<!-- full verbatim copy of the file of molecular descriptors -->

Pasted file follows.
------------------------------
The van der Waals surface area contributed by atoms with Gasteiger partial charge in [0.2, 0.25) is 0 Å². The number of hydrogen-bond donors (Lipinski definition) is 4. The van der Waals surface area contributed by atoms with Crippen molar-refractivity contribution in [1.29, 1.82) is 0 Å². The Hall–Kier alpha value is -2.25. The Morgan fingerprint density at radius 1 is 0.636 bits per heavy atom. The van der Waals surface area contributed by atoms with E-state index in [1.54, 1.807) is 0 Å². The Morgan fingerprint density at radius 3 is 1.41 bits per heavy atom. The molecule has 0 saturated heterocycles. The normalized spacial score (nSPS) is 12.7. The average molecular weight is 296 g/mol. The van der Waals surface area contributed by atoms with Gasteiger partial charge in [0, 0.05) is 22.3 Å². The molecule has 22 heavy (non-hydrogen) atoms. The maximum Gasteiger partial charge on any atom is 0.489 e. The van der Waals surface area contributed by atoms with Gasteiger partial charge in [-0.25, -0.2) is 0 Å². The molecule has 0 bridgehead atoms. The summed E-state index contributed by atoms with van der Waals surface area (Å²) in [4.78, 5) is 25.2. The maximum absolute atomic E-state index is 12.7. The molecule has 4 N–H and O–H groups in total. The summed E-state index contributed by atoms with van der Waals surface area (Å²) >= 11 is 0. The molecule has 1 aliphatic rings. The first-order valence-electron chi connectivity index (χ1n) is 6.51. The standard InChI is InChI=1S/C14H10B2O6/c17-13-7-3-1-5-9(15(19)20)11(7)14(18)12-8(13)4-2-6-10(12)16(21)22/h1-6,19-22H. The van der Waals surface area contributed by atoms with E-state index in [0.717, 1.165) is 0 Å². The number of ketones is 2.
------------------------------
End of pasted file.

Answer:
The van der Waals surface area contributed by atoms with Gasteiger partial charge in [0.2, 0.25) is 0 Å². The number of hydrogen-bond donors (Lipinski definition) is 4. The van der Waals surface area contributed by atoms with Crippen molar-refractivity contribution in [1.29, 1.82) is 0 Å². The Hall–Kier alpha value is -2.25. The Morgan fingerprint density at radius 1 is 0.636 bits per heavy atom. The van der Waals surface area contributed by atoms with E-state index in [1.54, 1.807) is 0 Å². The Morgan fingerprint density at radius 3 is 1.41 bits per heavy atom. The molecule has 0 saturated heterocycles. The normalized spacial score (nSPS) is 12.7. The average molecular weight is 296 g/mol. The van der Waals surface area contributed by atoms with Gasteiger partial charge in [0, 0.05) is 22.3 Å². The molecule has 22 heavy (non-hydrogen) atoms. The maximum Gasteiger partial charge on any atom is 0.489 e. The van der Waals surface area contributed by atoms with Gasteiger partial charge in [-0.25, -0.2) is 0 Å². The molecule has 0 bridgehead atoms. The summed E-state index contributed by atoms with van der Waals surface area (Å²) in [4.78, 5) is 25.2. The maximum absolute atomic E-state index is 12.7. The molecule has 4 N–H and O–H groups in total. The summed E-state index contributed by atoms with van der Waals surface area (Å²) >= 11 is 0. The molecule has 1 aliphatic rings. The first-order valence-electron chi connectivity index (χ1n) is 6.51. The standard InChI is InChI=1S/C14H10B2O6/c17-13-7-3-1-5-9(15(19)20)11(7)14(18)12-8(13)4-2-6-10(12)16(21)22/h1-6,19-22H. The van der Waals surface area contributed by atoms with E-state index in [0.717, 1.165) is 0 Å². The number of ketones is 2.